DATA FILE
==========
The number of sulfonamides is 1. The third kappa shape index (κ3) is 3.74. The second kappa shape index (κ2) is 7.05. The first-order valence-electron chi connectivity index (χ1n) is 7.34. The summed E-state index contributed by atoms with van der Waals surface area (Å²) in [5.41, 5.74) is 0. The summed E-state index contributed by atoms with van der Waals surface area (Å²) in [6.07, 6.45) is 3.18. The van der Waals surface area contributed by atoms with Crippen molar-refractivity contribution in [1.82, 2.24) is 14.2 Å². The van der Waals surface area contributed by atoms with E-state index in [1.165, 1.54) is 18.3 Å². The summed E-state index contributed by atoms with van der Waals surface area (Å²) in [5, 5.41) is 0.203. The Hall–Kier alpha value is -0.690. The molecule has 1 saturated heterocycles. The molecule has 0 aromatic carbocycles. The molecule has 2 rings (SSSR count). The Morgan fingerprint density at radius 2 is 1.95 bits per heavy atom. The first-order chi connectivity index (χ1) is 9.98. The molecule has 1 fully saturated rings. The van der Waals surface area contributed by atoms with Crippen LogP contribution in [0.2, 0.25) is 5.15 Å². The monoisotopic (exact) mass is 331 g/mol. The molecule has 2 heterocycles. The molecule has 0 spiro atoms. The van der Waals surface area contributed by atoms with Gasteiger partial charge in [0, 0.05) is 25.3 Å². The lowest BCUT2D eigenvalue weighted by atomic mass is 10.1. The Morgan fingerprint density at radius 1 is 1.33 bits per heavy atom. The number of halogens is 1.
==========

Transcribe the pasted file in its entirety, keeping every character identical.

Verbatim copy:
The number of sulfonamides is 1. The third kappa shape index (κ3) is 3.74. The second kappa shape index (κ2) is 7.05. The first-order valence-electron chi connectivity index (χ1n) is 7.34. The summed E-state index contributed by atoms with van der Waals surface area (Å²) in [5.41, 5.74) is 0. The summed E-state index contributed by atoms with van der Waals surface area (Å²) in [6.07, 6.45) is 3.18. The van der Waals surface area contributed by atoms with Crippen molar-refractivity contribution in [1.82, 2.24) is 14.2 Å². The van der Waals surface area contributed by atoms with E-state index in [1.165, 1.54) is 18.3 Å². The summed E-state index contributed by atoms with van der Waals surface area (Å²) in [5, 5.41) is 0.203. The Hall–Kier alpha value is -0.690. The molecule has 1 saturated heterocycles. The molecule has 0 aromatic carbocycles. The molecule has 2 rings (SSSR count). The Morgan fingerprint density at radius 2 is 1.95 bits per heavy atom. The first-order chi connectivity index (χ1) is 9.98. The molecule has 1 fully saturated rings. The van der Waals surface area contributed by atoms with Crippen LogP contribution in [0.2, 0.25) is 5.15 Å². The monoisotopic (exact) mass is 331 g/mol. The molecule has 2 heterocycles. The molecule has 0 spiro atoms. The van der Waals surface area contributed by atoms with Gasteiger partial charge in [0, 0.05) is 25.3 Å². The lowest BCUT2D eigenvalue weighted by atomic mass is 10.1. The Morgan fingerprint density at radius 1 is 1.33 bits per heavy atom. The number of halogens is 1.